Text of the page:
MOLDING

Molding involves putting hot plastic into or outside of a mold and allowing it to cool and take on the shape of the mold. There are several ways to mold plastic. For example, blow molding involves taking a small, hollow plastic container and blowing it up big to stretch it out against a mold. This is how most soda pop bottles are made, as well as other kinds of containers designed to hold a variety of liquids. Another one is injection molding, which uses a machine that looks like a giant screw to push heated plastic elements into a mold that quickly cools the plastic into the desired object. This is used to make harder, thicker plastic products, such as bins, shelves, etc. which have a high melting point. And finally, there is rotational molding. The proper materials are sealed into a giant cylinder or distinct shape, which is heated as it spins 360 degrees and then cooled with water and air. Toys, boats, and additional rounded objects are created through this process.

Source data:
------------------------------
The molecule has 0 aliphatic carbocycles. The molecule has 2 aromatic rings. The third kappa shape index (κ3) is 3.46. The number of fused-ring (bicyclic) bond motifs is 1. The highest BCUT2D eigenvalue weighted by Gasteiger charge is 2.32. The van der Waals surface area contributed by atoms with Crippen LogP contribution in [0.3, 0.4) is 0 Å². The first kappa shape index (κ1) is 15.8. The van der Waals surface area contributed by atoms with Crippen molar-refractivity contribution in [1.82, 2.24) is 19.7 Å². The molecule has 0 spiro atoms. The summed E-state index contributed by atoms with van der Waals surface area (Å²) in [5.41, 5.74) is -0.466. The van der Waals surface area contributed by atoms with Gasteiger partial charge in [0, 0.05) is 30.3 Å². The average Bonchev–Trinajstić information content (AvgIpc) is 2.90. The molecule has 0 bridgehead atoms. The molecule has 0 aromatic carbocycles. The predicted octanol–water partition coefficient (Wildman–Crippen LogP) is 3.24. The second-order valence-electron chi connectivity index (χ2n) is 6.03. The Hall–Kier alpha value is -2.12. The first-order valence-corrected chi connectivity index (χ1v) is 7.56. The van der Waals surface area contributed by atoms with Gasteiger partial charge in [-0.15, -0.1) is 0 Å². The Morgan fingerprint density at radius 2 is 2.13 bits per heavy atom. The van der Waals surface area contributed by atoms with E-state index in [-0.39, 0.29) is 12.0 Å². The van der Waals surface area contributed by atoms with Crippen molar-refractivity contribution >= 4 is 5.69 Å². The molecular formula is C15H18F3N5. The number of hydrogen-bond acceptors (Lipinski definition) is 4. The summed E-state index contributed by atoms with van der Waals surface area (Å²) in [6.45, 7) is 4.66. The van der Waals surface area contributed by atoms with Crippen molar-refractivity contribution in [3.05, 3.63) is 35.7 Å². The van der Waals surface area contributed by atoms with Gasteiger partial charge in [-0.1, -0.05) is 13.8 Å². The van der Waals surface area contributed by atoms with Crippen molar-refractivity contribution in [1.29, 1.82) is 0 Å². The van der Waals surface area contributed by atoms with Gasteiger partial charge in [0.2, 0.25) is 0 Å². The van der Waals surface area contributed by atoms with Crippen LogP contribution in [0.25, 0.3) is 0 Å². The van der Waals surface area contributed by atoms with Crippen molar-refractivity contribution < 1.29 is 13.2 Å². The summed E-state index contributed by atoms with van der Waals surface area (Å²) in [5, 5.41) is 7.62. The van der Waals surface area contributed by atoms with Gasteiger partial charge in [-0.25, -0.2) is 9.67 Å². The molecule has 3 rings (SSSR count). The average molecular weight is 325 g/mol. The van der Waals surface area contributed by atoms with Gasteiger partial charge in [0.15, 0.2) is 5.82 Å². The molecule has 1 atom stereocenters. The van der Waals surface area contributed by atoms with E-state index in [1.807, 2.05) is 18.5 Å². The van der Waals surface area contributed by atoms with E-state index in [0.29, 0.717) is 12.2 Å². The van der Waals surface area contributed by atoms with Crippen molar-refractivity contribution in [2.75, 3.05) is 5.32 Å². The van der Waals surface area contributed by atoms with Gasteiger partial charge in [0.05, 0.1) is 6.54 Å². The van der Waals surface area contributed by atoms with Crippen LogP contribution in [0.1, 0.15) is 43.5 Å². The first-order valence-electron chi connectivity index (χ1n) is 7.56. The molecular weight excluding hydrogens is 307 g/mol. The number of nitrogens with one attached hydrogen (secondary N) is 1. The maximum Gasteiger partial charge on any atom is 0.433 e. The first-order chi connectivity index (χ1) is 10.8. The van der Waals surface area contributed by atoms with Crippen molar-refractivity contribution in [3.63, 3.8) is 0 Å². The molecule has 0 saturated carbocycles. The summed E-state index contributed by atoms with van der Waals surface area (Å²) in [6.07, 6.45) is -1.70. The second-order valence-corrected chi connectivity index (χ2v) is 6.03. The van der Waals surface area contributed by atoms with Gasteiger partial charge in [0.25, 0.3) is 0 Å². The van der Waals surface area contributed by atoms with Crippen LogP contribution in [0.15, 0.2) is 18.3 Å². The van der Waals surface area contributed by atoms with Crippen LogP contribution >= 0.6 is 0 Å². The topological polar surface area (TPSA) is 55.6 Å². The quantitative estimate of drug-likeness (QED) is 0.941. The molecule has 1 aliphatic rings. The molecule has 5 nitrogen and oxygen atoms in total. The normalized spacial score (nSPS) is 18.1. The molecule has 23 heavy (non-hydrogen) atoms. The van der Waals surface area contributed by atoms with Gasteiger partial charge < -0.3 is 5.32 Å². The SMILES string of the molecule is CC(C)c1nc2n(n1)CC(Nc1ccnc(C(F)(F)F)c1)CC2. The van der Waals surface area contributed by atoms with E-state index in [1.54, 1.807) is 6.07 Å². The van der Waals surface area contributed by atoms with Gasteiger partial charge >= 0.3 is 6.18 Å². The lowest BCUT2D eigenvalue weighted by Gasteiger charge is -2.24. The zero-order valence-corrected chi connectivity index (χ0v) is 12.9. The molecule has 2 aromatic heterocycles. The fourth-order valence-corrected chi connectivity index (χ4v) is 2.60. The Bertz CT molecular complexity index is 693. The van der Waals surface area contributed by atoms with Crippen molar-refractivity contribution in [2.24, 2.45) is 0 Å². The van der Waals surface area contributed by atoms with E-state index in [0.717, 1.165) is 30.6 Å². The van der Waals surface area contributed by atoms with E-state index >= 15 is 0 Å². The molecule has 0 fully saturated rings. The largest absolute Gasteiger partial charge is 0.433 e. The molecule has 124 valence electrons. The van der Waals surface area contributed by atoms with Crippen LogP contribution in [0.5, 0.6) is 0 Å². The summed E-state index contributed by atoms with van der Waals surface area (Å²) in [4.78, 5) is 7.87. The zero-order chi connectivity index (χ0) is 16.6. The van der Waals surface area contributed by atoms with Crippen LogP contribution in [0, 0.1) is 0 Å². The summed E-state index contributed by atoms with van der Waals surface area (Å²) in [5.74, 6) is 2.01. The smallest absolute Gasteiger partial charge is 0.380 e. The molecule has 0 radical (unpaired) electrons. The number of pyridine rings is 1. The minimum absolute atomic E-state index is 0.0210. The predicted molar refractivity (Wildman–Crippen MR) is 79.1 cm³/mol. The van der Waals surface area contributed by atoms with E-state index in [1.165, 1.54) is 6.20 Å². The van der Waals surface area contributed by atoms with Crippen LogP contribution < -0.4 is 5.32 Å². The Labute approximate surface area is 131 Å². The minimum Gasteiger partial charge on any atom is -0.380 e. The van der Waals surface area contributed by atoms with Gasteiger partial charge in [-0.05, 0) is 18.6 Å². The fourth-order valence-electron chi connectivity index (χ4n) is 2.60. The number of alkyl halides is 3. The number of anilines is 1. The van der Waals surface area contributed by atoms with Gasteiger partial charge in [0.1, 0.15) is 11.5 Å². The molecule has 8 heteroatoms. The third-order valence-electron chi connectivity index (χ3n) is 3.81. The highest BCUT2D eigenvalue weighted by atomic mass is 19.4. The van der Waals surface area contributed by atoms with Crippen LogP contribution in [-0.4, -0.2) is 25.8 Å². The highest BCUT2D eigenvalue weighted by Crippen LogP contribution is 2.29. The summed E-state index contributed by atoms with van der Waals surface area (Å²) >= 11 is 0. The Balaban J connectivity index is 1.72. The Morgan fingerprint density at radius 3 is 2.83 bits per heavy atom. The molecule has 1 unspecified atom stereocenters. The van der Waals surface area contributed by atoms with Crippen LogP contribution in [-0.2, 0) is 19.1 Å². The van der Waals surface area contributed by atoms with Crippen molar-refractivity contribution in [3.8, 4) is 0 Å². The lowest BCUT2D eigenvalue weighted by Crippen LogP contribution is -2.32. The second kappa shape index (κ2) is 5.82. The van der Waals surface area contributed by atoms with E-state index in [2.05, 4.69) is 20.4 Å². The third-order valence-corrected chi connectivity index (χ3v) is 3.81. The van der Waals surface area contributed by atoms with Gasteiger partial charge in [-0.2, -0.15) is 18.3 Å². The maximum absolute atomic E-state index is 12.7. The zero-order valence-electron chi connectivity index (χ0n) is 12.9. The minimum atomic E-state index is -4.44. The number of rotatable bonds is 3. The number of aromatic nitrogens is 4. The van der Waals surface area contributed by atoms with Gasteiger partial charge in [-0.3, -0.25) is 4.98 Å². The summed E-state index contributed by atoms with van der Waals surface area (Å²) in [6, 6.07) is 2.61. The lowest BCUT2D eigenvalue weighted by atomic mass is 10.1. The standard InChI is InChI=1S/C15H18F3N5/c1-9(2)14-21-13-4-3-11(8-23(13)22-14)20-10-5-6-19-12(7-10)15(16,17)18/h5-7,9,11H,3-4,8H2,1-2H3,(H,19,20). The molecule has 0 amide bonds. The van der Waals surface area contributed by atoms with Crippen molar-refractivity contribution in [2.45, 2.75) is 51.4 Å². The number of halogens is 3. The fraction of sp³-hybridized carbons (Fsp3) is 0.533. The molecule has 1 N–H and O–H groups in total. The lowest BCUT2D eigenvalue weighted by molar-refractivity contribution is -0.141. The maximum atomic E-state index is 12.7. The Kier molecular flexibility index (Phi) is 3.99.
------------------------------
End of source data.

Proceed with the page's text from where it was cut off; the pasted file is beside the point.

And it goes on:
PLASTIC EXTRUSION

Profile extrusion and sheet extrusion push heated plastic elements through a long tube to create many products, from thick pipes to thin sheets. The plastic is subjected to intense heat at the start, pushed into position around a specific calibration sleeve, and then quickly cooled and cut as it comes out the end of the tube.

PLASTIC FOAMING

Plastic foaming involves putting certain groups of compounds through big machines that physically or chemically blow inert gases into them to make them expand because of the resulting gas bubbles and transform into a diverse collection of shapes. This process is how you get Styrofoam cups, takeout food containers, packing peanuts, and all sorts of packing cushions to protect electronics and sensitive products as they are transported and stored.

PLASTIC LAMINATION